Detection of Listeria monocytogenes by the Nucleic Acid Sequence-Based Amplification Technique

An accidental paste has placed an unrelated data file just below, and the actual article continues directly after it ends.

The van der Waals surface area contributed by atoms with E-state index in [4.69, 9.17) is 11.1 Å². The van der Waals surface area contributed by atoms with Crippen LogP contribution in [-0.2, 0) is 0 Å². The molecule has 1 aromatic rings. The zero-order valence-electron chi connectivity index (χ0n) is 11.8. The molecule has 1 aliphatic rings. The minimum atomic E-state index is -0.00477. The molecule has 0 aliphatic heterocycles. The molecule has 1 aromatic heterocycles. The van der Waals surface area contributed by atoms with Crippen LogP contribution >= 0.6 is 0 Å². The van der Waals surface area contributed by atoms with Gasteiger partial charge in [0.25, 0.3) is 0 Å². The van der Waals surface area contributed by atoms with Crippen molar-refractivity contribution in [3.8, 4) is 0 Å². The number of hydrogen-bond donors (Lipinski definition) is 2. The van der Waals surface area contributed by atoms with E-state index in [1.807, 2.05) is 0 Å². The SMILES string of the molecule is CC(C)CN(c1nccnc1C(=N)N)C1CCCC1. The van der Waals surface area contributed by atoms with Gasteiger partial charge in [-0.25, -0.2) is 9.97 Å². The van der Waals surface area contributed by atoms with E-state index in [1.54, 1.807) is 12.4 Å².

The rapid detection of foodborne pathogens such as Listeria monocytogenes requires ultrasensitive techniques that give measurable responses with low numbers of the target bacteria in food samples or enrichment cultures. Although a number of approaches are possible for detection of low levels of target bacteria, including enzyme immunoassay (EIA) and nucleic acid probe hybridization, perhaps the most efficient approach from the viewpoint of detectability and specificity are the nucleic acid amplification techniques. Nucleic acid amplification targets specific nucleotide sequences within the bacterial genome and raises the number of copies of the region of interest to levels that are detectable by conventional means (e.g., agarose gel electrophoresis, DNA probes). A well-known example is the polymerase chain reaction (PCR) technique, which amplifies target DNA sequences by a mechanism involving hybridization of two oligonucleotide primers to opposite strands flanking the target region, followed by a repetitive series of cycles involving template denaturation, primer annealing, and the extension of primers by a DNA polymerase, typically the thermostable Taq polymerase, which enables the use of an automated thermal cycling device in this process. The amplification in a typical PCR process can result in a million-fold increase in the number of target sequence copies after 20 cycles (1).
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